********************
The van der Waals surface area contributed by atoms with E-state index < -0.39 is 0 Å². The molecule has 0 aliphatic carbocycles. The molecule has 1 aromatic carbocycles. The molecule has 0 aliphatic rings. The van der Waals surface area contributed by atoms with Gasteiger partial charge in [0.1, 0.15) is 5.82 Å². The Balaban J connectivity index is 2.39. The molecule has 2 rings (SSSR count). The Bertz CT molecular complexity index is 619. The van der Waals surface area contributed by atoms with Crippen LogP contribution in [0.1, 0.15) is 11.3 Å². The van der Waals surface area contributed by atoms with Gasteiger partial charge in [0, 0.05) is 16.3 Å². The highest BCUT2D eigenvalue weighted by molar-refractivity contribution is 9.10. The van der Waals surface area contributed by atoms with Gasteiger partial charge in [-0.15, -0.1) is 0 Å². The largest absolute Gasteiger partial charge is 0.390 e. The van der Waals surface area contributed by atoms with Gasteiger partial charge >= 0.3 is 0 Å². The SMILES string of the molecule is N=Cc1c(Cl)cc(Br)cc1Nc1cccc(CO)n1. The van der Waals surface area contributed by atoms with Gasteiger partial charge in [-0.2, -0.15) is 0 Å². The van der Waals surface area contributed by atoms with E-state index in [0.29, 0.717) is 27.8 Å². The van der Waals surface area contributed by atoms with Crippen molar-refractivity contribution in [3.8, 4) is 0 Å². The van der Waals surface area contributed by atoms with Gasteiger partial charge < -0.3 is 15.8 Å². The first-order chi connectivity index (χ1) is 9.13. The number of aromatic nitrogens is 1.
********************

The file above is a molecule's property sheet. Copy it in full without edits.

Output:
The van der Waals surface area contributed by atoms with E-state index < -0.39 is 0 Å². The molecule has 0 aliphatic carbocycles. The molecule has 1 aromatic carbocycles. The molecule has 0 aliphatic rings. The van der Waals surface area contributed by atoms with Gasteiger partial charge in [0.1, 0.15) is 5.82 Å². The Balaban J connectivity index is 2.39. The molecule has 2 rings (SSSR count). The Bertz CT molecular complexity index is 619. The van der Waals surface area contributed by atoms with Crippen LogP contribution in [0.1, 0.15) is 11.3 Å². The van der Waals surface area contributed by atoms with Gasteiger partial charge in [0, 0.05) is 16.3 Å². The highest BCUT2D eigenvalue weighted by molar-refractivity contribution is 9.10. The van der Waals surface area contributed by atoms with Gasteiger partial charge in [-0.15, -0.1) is 0 Å². The largest absolute Gasteiger partial charge is 0.390 e. The van der Waals surface area contributed by atoms with Gasteiger partial charge >= 0.3 is 0 Å². The SMILES string of the molecule is N=Cc1c(Cl)cc(Br)cc1Nc1cccc(CO)n1. The van der Waals surface area contributed by atoms with Gasteiger partial charge in [-0.2, -0.15) is 0 Å². The van der Waals surface area contributed by atoms with E-state index in [0.29, 0.717) is 27.8 Å². The van der Waals surface area contributed by atoms with Crippen molar-refractivity contribution in [3.8, 4) is 0 Å². The van der Waals surface area contributed by atoms with Gasteiger partial charge < -0.3 is 15.8 Å². The first-order chi connectivity index (χ1) is 9.13. The number of aromatic nitrogens is 1.